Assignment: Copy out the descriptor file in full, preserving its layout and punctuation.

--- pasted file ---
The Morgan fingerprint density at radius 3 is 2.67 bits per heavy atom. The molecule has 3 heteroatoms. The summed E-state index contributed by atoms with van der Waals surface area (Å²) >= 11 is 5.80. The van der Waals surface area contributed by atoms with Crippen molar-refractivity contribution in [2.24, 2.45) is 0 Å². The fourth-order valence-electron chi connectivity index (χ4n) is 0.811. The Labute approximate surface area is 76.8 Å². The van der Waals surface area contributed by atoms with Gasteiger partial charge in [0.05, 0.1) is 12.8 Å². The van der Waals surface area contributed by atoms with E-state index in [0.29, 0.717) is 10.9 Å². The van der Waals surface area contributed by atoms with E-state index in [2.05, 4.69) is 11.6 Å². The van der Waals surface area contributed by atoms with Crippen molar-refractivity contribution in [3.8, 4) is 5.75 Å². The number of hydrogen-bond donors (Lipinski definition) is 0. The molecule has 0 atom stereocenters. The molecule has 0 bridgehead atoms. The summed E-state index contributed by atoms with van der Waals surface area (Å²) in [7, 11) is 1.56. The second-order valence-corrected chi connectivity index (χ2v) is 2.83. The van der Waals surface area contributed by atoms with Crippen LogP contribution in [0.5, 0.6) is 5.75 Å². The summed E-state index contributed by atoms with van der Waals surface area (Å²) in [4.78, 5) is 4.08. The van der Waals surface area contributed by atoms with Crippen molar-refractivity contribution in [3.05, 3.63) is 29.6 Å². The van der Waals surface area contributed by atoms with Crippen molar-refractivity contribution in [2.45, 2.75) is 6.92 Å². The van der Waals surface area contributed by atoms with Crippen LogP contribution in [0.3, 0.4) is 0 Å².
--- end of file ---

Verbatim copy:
The Morgan fingerprint density at radius 3 is 2.67 bits per heavy atom. The molecule has 3 heteroatoms. The summed E-state index contributed by atoms with van der Waals surface area (Å²) >= 11 is 5.80. The van der Waals surface area contributed by atoms with Crippen molar-refractivity contribution in [2.24, 2.45) is 0 Å². The fourth-order valence-electron chi connectivity index (χ4n) is 0.811. The Labute approximate surface area is 76.8 Å². The van der Waals surface area contributed by atoms with Gasteiger partial charge in [0.05, 0.1) is 12.8 Å². The van der Waals surface area contributed by atoms with E-state index in [0.29, 0.717) is 10.9 Å². The van der Waals surface area contributed by atoms with E-state index in [2.05, 4.69) is 11.6 Å². The van der Waals surface area contributed by atoms with Crippen molar-refractivity contribution in [3.8, 4) is 5.75 Å². The number of hydrogen-bond donors (Lipinski definition) is 0. The molecule has 0 atom stereocenters. The molecule has 0 bridgehead atoms. The summed E-state index contributed by atoms with van der Waals surface area (Å²) in [7, 11) is 1.56. The second-order valence-corrected chi connectivity index (χ2v) is 2.83. The van der Waals surface area contributed by atoms with Crippen LogP contribution in [0.5, 0.6) is 5.75 Å². The summed E-state index contributed by atoms with van der Waals surface area (Å²) in [4.78, 5) is 4.08. The van der Waals surface area contributed by atoms with Crippen molar-refractivity contribution in [3.05, 3.63) is 29.6 Å². The van der Waals surface area contributed by atoms with Crippen molar-refractivity contribution in [2.45, 2.75) is 6.92 Å². The van der Waals surface area contributed by atoms with Crippen LogP contribution in [0.3, 0.4) is 0 Å².